Tom Robinson To Kill A Mockingbird

Who is Tom Robinson?

                                Tom Robinson

Tom Robinson was a twenty-five year old man who was married to Helen and they had three children together....

He went to court for raping Mayella Ewell...

He was a black man.

Expert Answers

An illustration of the letter 'A' in a speech bubbles

Tom Robinson is the Good Samaritan of modern times.  (You may wish to read or review the story of the Good Samaritan [Luke 10:25-37] and see what parallels you can draw between Tom and the Biblical personage. )

All others pass by the Ewells' place, reviling them in their hearts.  But, Tom Robinson had the temerity as a black man to "feel sorry" for Mayella and stop to help her despite the risks to himself.

Approved by eNotes Editorial Team
An illustration of the letter 'A' in a speech bubbles

Tom Robinson is the honorable black man who helps Mayella Ewell with her chores but oversteps the line in court when he says he 'felt sorry' for her. Tom is not physically able to have raped Mayella: his trial is more about his perceived arrogance in asserting that he was, in any way, equal to or better off than a white person. Sympathy is a sentiment only for those less fortunate than ourselves. When Tom showed sympathy for Mayella, it was interpreted as gross arrogance on his part.

Approved by eNotes Editorial Team
An illustration of the letter 'A' in a speech bubbles

Tom Robinson is a kind hearted man who made a mistake in being kind to Mayella. He should have walked past her house without noticing that she needed help. But that is the kind of man Tom Robinson was. He had compassion for Mayella and stopped to help her with some chores. Tom Robinson took time to help Mayella with chores that actually required the physical strength of a man. In return for his help, Mayella lied in court and caused Tom Robinson's death.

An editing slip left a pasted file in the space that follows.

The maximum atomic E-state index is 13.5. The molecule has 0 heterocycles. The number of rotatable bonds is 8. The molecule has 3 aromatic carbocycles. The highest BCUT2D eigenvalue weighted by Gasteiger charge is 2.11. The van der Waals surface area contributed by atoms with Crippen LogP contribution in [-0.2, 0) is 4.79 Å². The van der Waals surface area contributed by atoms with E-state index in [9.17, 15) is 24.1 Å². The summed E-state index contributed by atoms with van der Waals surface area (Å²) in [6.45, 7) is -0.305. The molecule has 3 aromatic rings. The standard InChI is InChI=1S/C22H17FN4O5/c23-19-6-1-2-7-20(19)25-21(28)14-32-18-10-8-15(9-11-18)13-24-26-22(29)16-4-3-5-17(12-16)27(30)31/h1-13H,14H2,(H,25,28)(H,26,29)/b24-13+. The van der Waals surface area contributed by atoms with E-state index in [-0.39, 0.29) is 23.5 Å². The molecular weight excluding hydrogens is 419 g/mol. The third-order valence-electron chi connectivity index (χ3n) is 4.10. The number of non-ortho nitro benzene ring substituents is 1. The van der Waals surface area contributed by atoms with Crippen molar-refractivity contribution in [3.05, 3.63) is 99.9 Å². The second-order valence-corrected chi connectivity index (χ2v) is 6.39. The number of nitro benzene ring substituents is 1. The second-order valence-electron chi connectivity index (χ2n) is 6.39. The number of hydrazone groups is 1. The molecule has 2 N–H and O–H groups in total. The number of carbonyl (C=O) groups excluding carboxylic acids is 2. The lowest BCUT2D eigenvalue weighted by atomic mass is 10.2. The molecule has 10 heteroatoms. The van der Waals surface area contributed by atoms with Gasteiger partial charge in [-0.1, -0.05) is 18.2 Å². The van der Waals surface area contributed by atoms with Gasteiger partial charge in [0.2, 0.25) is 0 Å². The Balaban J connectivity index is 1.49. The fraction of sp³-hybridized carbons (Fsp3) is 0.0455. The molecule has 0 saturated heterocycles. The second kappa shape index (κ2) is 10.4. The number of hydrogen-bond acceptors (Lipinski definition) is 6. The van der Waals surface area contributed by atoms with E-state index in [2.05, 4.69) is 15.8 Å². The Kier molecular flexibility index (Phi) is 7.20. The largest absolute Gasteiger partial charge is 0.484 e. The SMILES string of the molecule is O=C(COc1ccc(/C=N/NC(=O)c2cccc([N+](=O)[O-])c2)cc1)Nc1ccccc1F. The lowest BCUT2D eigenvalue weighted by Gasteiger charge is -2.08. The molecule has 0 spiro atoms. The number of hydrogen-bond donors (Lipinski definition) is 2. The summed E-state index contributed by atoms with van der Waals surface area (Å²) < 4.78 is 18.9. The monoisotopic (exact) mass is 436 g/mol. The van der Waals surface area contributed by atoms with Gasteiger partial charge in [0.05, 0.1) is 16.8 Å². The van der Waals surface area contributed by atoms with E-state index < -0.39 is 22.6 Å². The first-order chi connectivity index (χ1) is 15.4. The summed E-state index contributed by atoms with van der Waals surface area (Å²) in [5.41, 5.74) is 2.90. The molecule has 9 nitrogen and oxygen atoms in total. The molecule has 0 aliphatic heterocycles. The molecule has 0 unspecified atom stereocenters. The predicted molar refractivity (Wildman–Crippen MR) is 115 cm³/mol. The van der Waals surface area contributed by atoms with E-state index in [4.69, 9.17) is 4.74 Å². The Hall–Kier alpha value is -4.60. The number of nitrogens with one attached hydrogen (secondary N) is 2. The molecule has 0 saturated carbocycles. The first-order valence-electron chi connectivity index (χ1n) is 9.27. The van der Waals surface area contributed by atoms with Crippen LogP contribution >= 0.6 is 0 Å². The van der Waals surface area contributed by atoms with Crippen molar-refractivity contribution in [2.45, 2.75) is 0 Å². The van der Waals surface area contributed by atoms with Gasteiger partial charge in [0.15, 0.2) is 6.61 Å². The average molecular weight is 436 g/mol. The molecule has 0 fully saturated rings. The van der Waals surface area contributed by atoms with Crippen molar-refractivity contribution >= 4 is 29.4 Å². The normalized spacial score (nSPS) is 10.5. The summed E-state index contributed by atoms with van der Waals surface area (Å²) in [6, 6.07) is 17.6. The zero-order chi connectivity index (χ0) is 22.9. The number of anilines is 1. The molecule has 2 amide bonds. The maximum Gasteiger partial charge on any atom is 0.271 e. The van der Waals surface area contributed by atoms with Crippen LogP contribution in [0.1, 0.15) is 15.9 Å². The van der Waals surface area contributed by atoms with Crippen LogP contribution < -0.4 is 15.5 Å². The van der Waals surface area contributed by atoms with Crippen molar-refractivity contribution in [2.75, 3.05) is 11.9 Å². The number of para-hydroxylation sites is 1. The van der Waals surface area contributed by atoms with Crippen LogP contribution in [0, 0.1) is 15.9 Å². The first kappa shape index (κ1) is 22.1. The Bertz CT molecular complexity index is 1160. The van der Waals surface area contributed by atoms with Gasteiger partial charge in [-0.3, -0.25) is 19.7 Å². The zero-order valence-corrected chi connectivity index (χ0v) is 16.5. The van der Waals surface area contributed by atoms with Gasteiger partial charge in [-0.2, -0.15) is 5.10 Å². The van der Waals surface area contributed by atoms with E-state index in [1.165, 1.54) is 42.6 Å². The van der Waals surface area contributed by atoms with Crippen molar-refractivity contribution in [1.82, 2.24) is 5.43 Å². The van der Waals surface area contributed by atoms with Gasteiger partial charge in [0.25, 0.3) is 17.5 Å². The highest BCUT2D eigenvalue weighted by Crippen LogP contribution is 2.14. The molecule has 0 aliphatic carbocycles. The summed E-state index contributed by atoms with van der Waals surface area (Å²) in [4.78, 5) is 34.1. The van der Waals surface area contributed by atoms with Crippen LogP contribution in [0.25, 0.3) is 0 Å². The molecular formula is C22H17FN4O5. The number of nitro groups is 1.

Approved by eNotes Editorial Team
An illustration of the letter 'A' in a speech bubbles

Tom Robinson is a kind man who is probably one of the only people to ever be kind to Mayella Ewell, but he is black and married, and when Mayella is "caught" by her father, she feels compelled to blame the scene on Tom, instead of taking responsibility for her actions. As Atticus states in his closing argument, Tom Robinson is only guilty of having the temerity to feel sorry for a white woman.

Approved by eNotes Editorial Team
An illustration of the letter 'A' in a speech bubbles

 

Tom Robinson is a poor black man who was a victim of his society's prejudice and racism. This is why he is symbolically considered one of the mockingbirds of the story. Mockingbirds are gentle creatures who are victimized by others. Robinson, and Boo Radley, are victims of others' narrow beliefs and prejudices.

Approved by eNotes Editorial Team
An illustration of the letter 'A' in a speech bubbles

Tom's crippled left arm, injured as a youth when it was caught in a cotton gin while working on Dolphus Raymond's plantation, prevents him from having committed the crime of which he is charged. It is his skin color that works against him, and the jury decides to believe the Ewells' stories instead of Tom's.

Approved by eNotes Editorial Team
An illustration of the letter 'A' in a speech bubbles

His charatcter is also important because his case brings to light things other than racism that are going on in Maycomb.  Without Tom Robinson's case, we would not know as much about the Ewells.  We wouldn't see the problems that Mayella has and we would not learn about the degradation of Mr. Ewell's character.  So Robinson's case really sets up much of what we learn about many other characters.

Approved by eNotes Editorial Team
An illustration of the letter 'A' in a speech bubbles

Tom Robinson is a character in the novel To Kill a Mockingbird.  He is accused of a crime that he is innocent of.  Tom becomes an important symbol of the innocent mockingbird in the story.  His trial brings many different conflicts outside of the courtroom and highlights several injustices within the town.  His arrest and subsequent conviction brings the issues of racism and injustice to light in the book.

Approved by eNotes Editorial Team

We’ll help your grades soar

Start your 48-hour free trial and unlock all the summaries, Q&A, and analyses you need to get better grades now.

  • 30,000+ book summaries
  • 20% study tools discount
  • Ad-free content
  • PDF downloads
  • 300,000+ answers
  • 5-star customer support
Start your 48-Hour Free Trial